The system behind cryptocurrencies like Bitcoin, known as blockchain, is now being explored for other potential applications. It’s so powerful that big banks like Bank of America are taking out patents on the blockchain technology to study it further to see how it can leverage its power. Now others are investigating other uses for blockchain.
What is Blockchain?
A blog post in the Wall Street Journal offered a detailed explanation of blockchain:
A blockchain is a data structure that makes it possible to create a digital ledger of transactions and share it among a distributed network of computers. It uses cryptography to allow each participant on the network to manipulate the ledger in a secure way without the need for a central authority.
While there many different configurations for blockchain based on the size of the network, the overall process remains the same to help track cryptocurrency transactions within a decentralized system. It’s this network that authenticates each transaction and ensures that they are recorded in the ledger rather than relying on a centralized system controlled by a financial institution. Sophisticated algorithms are used to verify the transactions within the blockchain.
Anyone who wants to participate in the blockchain can and trade in this currency as long as they follow the network protocol that governs the ledger. This new system cuts out the middleman in financial transactions that were always represented by a centralized banking system. The result is transactions that become anonymous and work outside of the traditional processes that have been in place for years to guide the payment for goods and services.
Alternative Uses for Blockchain
With such revolutionary changes brought about by blockchain technology, now others are examining how it might be used for other industries and applications. As a hot topic among many business forums and cryptocurrency discussion groups, some of the alternative methods for blockchain have included:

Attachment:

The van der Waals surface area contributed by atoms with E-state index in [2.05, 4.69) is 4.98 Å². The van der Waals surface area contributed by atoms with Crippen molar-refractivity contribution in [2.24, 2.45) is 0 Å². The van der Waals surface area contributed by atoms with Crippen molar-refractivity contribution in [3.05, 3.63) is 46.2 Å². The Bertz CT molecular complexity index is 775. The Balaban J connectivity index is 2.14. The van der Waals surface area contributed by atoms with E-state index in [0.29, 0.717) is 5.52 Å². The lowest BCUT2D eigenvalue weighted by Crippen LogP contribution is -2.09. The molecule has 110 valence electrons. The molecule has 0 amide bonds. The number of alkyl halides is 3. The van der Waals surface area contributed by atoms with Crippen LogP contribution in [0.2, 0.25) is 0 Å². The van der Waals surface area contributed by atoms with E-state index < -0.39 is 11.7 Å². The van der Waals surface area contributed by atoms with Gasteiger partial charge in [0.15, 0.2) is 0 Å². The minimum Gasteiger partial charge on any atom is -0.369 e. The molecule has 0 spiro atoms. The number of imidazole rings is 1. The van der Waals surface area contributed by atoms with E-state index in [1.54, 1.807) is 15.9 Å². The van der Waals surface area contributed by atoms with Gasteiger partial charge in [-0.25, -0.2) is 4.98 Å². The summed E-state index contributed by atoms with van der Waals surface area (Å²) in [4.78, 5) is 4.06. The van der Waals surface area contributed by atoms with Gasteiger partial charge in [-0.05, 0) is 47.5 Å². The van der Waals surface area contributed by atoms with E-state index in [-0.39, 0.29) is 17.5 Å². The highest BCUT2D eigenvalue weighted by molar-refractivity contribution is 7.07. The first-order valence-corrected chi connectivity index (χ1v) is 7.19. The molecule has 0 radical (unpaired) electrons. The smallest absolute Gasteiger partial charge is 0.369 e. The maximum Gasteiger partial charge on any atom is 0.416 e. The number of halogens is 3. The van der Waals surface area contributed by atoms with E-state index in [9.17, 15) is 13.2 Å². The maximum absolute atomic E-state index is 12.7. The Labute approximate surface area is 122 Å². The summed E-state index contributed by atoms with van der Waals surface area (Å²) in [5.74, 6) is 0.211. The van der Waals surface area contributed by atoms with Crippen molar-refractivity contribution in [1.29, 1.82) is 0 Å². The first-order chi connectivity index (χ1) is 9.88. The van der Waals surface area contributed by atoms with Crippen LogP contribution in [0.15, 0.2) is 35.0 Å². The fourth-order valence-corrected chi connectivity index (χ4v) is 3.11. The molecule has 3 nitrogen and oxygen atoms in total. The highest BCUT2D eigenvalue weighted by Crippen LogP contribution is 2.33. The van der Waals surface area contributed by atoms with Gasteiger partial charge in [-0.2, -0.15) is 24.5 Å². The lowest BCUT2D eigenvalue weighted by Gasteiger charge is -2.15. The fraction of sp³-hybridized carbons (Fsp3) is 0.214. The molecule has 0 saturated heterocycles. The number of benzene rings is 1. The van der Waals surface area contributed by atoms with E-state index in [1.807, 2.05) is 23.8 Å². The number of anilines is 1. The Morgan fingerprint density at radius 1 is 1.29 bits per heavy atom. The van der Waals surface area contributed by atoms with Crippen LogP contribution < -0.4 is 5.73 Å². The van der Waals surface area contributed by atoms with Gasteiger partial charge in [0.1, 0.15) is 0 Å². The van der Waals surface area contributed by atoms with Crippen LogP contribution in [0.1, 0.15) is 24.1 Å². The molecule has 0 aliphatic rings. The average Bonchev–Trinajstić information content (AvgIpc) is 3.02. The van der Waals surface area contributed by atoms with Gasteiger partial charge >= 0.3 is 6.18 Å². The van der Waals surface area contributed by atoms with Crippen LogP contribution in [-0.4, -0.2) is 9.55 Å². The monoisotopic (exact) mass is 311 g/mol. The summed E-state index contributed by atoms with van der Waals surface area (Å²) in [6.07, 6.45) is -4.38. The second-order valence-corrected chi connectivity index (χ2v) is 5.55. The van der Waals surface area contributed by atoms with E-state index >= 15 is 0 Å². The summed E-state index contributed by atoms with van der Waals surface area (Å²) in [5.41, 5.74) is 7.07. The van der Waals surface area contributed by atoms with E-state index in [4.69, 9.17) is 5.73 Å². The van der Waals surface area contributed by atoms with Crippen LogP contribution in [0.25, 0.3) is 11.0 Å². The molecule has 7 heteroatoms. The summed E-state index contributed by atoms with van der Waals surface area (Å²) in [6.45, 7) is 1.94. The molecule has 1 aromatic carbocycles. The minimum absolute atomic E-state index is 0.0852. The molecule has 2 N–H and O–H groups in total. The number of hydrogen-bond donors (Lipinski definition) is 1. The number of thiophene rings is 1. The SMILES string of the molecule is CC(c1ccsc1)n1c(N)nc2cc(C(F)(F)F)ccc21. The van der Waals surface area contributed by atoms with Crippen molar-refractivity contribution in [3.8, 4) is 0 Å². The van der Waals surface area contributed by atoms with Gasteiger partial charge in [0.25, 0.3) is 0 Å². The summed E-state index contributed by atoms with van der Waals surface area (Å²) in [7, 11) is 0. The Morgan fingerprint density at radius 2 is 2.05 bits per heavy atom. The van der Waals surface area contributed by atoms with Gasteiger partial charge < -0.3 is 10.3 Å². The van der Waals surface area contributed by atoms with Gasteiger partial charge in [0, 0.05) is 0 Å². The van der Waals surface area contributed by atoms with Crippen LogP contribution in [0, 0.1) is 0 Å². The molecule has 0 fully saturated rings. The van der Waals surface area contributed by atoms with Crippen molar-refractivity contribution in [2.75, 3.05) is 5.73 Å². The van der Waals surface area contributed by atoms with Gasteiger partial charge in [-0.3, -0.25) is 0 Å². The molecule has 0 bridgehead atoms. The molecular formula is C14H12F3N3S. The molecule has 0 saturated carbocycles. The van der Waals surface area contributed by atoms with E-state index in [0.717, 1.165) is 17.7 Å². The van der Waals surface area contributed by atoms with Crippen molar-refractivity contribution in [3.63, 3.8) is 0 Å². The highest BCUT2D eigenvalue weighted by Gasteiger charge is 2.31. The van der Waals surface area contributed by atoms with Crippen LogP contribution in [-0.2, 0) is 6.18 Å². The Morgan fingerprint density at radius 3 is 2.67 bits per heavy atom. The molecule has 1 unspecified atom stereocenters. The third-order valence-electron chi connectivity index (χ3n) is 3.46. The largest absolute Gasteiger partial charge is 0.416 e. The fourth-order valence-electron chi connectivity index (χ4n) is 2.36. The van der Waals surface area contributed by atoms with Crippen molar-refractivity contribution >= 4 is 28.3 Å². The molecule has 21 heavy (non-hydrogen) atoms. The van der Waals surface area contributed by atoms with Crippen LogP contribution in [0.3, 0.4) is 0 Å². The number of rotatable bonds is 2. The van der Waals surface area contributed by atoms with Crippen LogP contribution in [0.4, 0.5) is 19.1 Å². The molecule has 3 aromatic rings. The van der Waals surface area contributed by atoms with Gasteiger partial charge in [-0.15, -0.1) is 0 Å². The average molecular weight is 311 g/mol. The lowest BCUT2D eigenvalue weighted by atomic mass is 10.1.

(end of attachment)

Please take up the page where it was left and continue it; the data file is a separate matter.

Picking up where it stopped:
- A blog on Bytecoin noted numerous alternative uses for blockchain, starting with Namecoin’s pioneering application of distributed DNA in which its goal is to allow registering standard DNS records, performing updates on them, and gaining access to these records. Others like Datacoin and Storj have suggested that blockchain could be used for cloud storage (peer to peer file sharing networks) or Satoshi Nakamoto’s suggestion that it could serve as a “distributed timestamp server” to protect data from being changed or deleted. Bitmessage and Twister both suggest that blockchain might be useful for communication platforms.
- Startups like MyPowers is using blockchain technology as the basis to create a marketplace for digital content or any digital asset that can be traded online. It is pushing for the idea that the mass consumer audience can enjoy a decentralized marketplace for all types of products, merchandise, subscriptions and even influencers’ time.
- Since blockchain has been used to authenticate transactions, an interesting application is to extend this to other applications like voting or any situation that needs authorization, such as for political parties or even proxy voting used by shareholders.
- Identity management is another application in which tamper-proof digital identities can be created like those being developed by Onename. This is similar to Bitnation’s creation of digital identities both of which are now viewed as a potential replacement for the use of usernames and passwords in the online environment.
- Records for businesses can be kept in a much more organized and succinct fashion through the use of blockchain technology, according to companies like Factom. At the same time, it addresses security and compliance issues based on the precedent set by blockchain’s original financial-based use.
- An infographic created by Let’s Talk Payments offers these applications and other alternatives for blockchain technology. These other options include smart contracts, reviews and endorsements, real estate, precious metals and diamonds, Internet of Things (IoT) applications, app development, patient medical records, network infrastructure, gaming, ride sharing and numerous financial uses.
While many businesses and consumers are still trying to grasp the basics of how blockchain is used to frame and manage cryptocurrencies like Bitcoin, other thought leaders are working well into the future to develop new applications based on this incredible technology. Blockchain clearly has so much more to offer beyond its original financial application, potentially touching dozens of industries and business segments to disrupt and change how we work and live.